Figure #4 shows total EIA isobutane supply over the past three years, increasing from about 175 Mb/d to an average of about 240 Mb/d during 2012.  Over the past three years, this reported isobutane volume has been between 9% and 10% of the total NGL barrel.  But note that over 100 Mb/d of that production is produced from merchant isomerization, included in EIA gas plant production statistics.  When you deduct the merchant isomerization numbers, the percentage of gas plant isobutane is between 6% to 7% of the NGL barrel, a number which more closely resembles typical gas plant yields.

(Click to Enlarge)

Isobutane Demand

Fifteen to twenty percent of isobutane moves into the ‘exotic uses’ market we described above, (aerosols etc.), as a feedstock for petrochemicals like propylene oxide and isobutylene, into the octane enhancement market as isooctane, and to the export market.  The balance, or 80-85% goes to make alkylate.  As we saw in Skipping the Alkylate Fandango,  alkylate production requires not only isobutane, but also an “olefinic” material, usually propylene.  Propylene is produced as part of various refinery processes, and is also generated as an olefin cracker byproduct as we reviewed in our Let’s Get Crackin series.  Olefin crackers produce less propylene when they run ethane (as many today are doing) which creates a shortfall of propylene.  Consequently a number of projects to generate propylene directly from propane using a process called dehydrogenation are being developed.   To understand pricing for isobutane, you’ve got to understand the relationship between isobutane, propylene and alkylate.  We’ll talk more about that in the next edition of this blog series. 

Isobutane production has a self-correcting mechanism whenever the alkylation market turns sour (which it does periodically when the relative prices of propylene and alkylate make isobutane less valuable).  If there is too much isobutane, the merchant isomerization units simply make less.  What happens is that an oversupply of isobutane causes the iso vs. normal spread to decline below some threshold (usually that nickel cost estimate mentioned above) resulting in out-of-pocket losses for merchant isomerization.  The units shut down, isobutane supplies decline, and the market returns to a balanced condition.  That’s a big advantage that isobutane has over the other NGLs.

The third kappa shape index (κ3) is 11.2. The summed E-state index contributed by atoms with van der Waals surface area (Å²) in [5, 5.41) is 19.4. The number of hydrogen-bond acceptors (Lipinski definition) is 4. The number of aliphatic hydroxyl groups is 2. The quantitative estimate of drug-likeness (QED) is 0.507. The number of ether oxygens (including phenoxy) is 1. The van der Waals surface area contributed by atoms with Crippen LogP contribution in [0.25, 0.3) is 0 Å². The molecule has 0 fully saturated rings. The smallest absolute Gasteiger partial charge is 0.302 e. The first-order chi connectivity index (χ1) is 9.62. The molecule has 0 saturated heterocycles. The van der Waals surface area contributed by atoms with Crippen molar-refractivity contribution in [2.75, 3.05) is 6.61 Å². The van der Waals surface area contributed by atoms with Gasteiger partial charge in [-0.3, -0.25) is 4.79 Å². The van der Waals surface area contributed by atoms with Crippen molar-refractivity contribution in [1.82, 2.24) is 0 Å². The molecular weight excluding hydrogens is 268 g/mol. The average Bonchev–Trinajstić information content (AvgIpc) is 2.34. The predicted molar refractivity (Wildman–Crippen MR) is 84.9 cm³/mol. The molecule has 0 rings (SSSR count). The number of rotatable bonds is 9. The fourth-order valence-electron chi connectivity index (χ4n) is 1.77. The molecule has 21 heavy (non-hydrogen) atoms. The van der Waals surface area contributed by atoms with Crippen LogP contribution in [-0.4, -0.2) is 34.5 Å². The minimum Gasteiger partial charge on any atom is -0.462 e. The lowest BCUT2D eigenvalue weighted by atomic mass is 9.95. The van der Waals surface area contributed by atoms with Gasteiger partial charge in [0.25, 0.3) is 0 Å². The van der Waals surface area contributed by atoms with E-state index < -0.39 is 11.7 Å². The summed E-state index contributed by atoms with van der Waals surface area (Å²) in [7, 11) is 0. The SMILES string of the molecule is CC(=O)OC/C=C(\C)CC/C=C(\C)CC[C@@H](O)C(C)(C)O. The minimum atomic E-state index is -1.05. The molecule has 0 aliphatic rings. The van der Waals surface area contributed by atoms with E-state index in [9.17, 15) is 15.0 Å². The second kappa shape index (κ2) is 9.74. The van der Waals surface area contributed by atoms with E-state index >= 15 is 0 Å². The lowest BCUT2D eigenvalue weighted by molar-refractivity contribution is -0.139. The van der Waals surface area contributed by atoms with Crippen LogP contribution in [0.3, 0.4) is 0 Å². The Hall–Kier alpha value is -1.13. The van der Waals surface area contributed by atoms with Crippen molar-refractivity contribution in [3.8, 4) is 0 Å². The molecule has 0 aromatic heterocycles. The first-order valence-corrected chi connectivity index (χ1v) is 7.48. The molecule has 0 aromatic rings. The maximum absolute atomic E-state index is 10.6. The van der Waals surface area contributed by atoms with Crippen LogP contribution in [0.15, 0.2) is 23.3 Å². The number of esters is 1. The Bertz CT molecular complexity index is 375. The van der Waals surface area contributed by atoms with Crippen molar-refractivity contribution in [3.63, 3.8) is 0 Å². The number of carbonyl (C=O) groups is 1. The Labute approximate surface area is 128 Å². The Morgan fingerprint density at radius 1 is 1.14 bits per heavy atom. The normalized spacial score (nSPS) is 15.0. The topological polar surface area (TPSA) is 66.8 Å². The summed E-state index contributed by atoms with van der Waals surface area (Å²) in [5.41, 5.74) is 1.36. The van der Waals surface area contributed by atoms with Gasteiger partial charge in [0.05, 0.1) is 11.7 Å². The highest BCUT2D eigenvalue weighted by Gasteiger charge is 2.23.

The Problem with Isobutane

But there is a potential problem ahead for this orderly, self-correcting isobutane market – shale.  As high-BTU, “wet” shale gas production continues to push NGL volumes from gas plants ever higher, the supply of isobutane will be increasing proportionally.  The math is simple.  The more gas plant production of isobutane, the less merchant isomerization will be needed.  Or is that really true? Could increasing demand for alkylate combined with increasing availability of propylene from dehydrogenation absorb enough isobutane to keep the merchant isomerization units running full blast?  That’s where we will go in the next installment of this series.  We’ll look at the major isomerization centers, the major players, increasing exports and likely scenarios for the disposition of surplus isobutane supplies.

Each business day RBN Energy releases the Daily Energy Post covering some aspect of energy market dynamics. Receive the morning RBN Energy email by signing up for the RBN Energy Network.

 

Tags: 

Comments

Alkylation olefin

Just want to correct the assumption that propylene is the major olefin used in alkylation. This is not true. Butylene (and isomers) make up nearly 85% of the US alkylation feed stocks. Technical reasons aside, butylene produces a slightly better alkylate quality.